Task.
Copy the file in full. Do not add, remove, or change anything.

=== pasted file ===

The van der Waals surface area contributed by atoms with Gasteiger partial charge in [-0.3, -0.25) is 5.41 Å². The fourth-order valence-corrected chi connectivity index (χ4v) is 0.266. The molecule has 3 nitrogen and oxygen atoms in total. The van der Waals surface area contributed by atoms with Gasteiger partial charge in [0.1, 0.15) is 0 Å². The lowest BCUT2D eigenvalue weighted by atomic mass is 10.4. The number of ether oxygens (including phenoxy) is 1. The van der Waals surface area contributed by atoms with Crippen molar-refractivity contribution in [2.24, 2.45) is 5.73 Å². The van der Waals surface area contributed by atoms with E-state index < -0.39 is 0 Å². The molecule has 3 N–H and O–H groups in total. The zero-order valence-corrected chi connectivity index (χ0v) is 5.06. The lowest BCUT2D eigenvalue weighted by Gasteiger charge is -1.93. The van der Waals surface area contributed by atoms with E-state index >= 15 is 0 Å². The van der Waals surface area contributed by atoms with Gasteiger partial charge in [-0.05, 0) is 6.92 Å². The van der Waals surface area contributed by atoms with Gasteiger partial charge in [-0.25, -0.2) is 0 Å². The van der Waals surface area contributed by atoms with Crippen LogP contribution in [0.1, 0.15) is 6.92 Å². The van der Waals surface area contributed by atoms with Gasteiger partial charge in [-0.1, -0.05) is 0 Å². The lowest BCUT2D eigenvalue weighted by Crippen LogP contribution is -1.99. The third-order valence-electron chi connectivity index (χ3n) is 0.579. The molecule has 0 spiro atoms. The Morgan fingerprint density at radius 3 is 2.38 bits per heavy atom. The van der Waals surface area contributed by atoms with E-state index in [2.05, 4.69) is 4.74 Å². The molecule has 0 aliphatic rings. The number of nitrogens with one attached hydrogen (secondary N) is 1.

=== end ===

The van der Waals surface area contributed by atoms with Gasteiger partial charge in [-0.3, -0.25) is 5.41 Å². The fourth-order valence-corrected chi connectivity index (χ4v) is 0.266. The molecule has 3 nitrogen and oxygen atoms in total. The van der Waals surface area contributed by atoms with Gasteiger partial charge in [0.1, 0.15) is 0 Å². The lowest BCUT2D eigenvalue weighted by atomic mass is 10.4. The number of ether oxygens (including phenoxy) is 1. The van der Waals surface area contributed by atoms with Crippen molar-refractivity contribution in [2.24, 2.45) is 5.73 Å². The van der Waals surface area contributed by atoms with E-state index < -0.39 is 0 Å². The molecule has 3 N–H and O–H groups in total. The zero-order valence-corrected chi connectivity index (χ0v) is 5.06. The lowest BCUT2D eigenvalue weighted by Gasteiger charge is -1.93. The van der Waals surface area contributed by atoms with E-state index >= 15 is 0 Å². The van der Waals surface area contributed by atoms with Gasteiger partial charge in [-0.05, 0) is 6.92 Å². The van der Waals surface area contributed by atoms with Gasteiger partial charge in [-0.25, -0.2) is 0 Å². The van der Waals surface area contributed by atoms with Crippen LogP contribution in [0.1, 0.15) is 6.92 Å². The van der Waals surface area contributed by atoms with Gasteiger partial charge in [-0.1, -0.05) is 0 Å². The lowest BCUT2D eigenvalue weighted by Crippen LogP contribution is -1.99. The third-order valence-electron chi connectivity index (χ3n) is 0.579. The molecule has 0 spiro atoms. The Morgan fingerprint density at radius 3 is 2.38 bits per heavy atom. The van der Waals surface area contributed by atoms with E-state index in [2.05, 4.69) is 4.74 Å². The molecule has 0 aliphatic rings. The number of nitrogens with one attached hydrogen (secondary N) is 1.